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We are heartbroken to learn more discouraging news about another Duchenne therapy today, HT-100 from Halo Therapeutics. This community continues to face tremendous disappointment.

As part of Halo’s efforts to accelerate HT-100 development, Halo was conducting a toxicology study in dogs in parallel with the clinical program. In this study, the dogs got higher exposures (levels of halofuginone in their blood) than in previous studies, and some of the dogs had serious adverse reactions after taking the first or the first few doses. Until FDA has a chance to review the relevant data, the Agency has required that Halo stop dosing patients and therefore placed HT-100 on clinical hold. View Halo’s Q&A document.

This news is particularly upsetting for the families with children currently participating in the trial and our hearts go out to them. But as Halo Therapeutics stated on their website: “It is not uncommon for products in development to be placed on clinical hold, and many marketed drugs that today are used safely and effectively were at times in their development placed on clinical hold.” As always, we must maintain hope and remember that while we want therapies as quickly as possible for our children, they need to be safe.

We believe in these companies that are working tirelessly to bring treatments to our children. Our prayer tonight is for quick and safe approval of all promising therapies.

 

Halo has uploaded a Q&A document with more detailed explanation (download PDF):

Q. What is the status of the Halo HT-100 clinical program?
A. The program is paused. No patients are taking drug, and we are not screening or enrolling new patients. Patients currently in the program are continuing to visit clinical sites for some scheduled visits. As detailed below, however, Halo is working actively with FDA to resume clinical development of HT-100 for DMD.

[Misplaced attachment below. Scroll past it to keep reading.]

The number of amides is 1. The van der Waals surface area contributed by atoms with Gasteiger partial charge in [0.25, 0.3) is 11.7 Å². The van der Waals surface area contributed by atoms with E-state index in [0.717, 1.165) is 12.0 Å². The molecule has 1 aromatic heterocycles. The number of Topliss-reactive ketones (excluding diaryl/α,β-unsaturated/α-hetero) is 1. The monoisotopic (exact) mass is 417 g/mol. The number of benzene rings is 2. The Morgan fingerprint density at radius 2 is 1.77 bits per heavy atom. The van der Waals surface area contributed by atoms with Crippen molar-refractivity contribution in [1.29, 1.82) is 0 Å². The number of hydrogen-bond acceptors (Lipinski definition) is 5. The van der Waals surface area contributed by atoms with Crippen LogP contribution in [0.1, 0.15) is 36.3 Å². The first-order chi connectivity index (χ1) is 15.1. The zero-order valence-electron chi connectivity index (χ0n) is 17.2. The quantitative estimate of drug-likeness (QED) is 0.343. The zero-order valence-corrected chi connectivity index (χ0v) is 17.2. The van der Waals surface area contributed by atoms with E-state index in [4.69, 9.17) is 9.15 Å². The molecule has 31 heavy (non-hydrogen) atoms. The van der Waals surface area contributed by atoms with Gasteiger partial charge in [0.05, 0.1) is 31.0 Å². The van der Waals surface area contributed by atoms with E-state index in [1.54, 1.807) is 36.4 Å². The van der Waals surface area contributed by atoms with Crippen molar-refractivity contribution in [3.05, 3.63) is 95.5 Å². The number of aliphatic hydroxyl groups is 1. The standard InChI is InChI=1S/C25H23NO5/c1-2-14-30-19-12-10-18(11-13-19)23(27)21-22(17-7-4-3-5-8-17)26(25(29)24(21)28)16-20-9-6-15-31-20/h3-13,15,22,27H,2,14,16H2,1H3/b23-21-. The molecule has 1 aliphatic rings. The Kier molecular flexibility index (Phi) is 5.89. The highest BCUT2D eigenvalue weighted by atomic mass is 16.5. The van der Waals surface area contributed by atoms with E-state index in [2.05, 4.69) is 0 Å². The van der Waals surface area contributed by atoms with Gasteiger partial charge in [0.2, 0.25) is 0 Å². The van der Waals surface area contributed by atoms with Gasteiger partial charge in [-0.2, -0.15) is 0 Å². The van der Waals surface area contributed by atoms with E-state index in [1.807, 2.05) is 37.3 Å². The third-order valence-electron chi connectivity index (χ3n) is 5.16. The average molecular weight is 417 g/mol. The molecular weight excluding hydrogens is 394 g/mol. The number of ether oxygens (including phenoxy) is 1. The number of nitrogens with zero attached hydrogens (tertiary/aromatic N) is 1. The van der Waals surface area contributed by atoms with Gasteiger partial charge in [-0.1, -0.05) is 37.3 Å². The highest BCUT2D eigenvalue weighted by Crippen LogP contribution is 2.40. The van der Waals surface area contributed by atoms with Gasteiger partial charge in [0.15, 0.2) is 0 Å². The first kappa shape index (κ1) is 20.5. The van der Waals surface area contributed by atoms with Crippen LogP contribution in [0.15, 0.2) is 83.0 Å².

Q. Why is the trial not continuing as planned?
A. FDA has placed HT-100 for Duchenne on “clinical hold.” A clinical hold is a legal requirement that no further dosing of patients take place. It is essentially a pause in a clinical program while new data is generated and evaluated, and a decision can be made about the best way to move forward with development. It is not uncommon for products in development to be placed on clinical hold, and many marketed drugs that today are used safely and effectively were at times in their development placed on clinical hold.


Q. Why did FDA place HT-100 on clinical hold?
A. As part of Halo’s efforts to accelerate HT-100 development, Halo was conducting a toxicology study in dogs in parallel with the clinical program. This toxicology study is a prerequisite for future clinical studies, and we were conducting this study to ensure no delays in future clinical development of HT-100. The study included an evaluation of higher oral doses of halofuginone (the active ingredient in HT-100) than had been used in most earlier toxicology studies; the higher doses were made possible because HT- 100, Halo’s proprietary formulation of halofuginone, is better tolerated than previous formulations of the drug candidate. In this study, the dogs got higher exposures (levels of halofuginone in their blood) than in previous studies, and some of the dogs had serious adverse reactions after taking the first or the first few doses. As required by law, Halo quickly reported the available, preliminary findings from this study to FDA. FDA has asked Halo to provide additional information, including the final findings from this toxicology study, to the Agency. Until FDA has a chance to review the relevant data, the Agency has required that we stop dosing patients and therefore placed HT-100 on clinical hold.


Q. Have there been safety issues in the HT-100 clinical program?
A. No. There have been no results in the on-going clinical trial suggesting a safety concern in patients in the HT-100 clinical program. So far in the clinical program, there have been no significant side effects or laboratory value abnormalities of any kind following treatment with the HT-100 medication. No one has dropped out of the study and no one has had to be hospitalized for any reason. The clinical hold is based on findings in the dog study and not on findings in the HT-100 clinical program.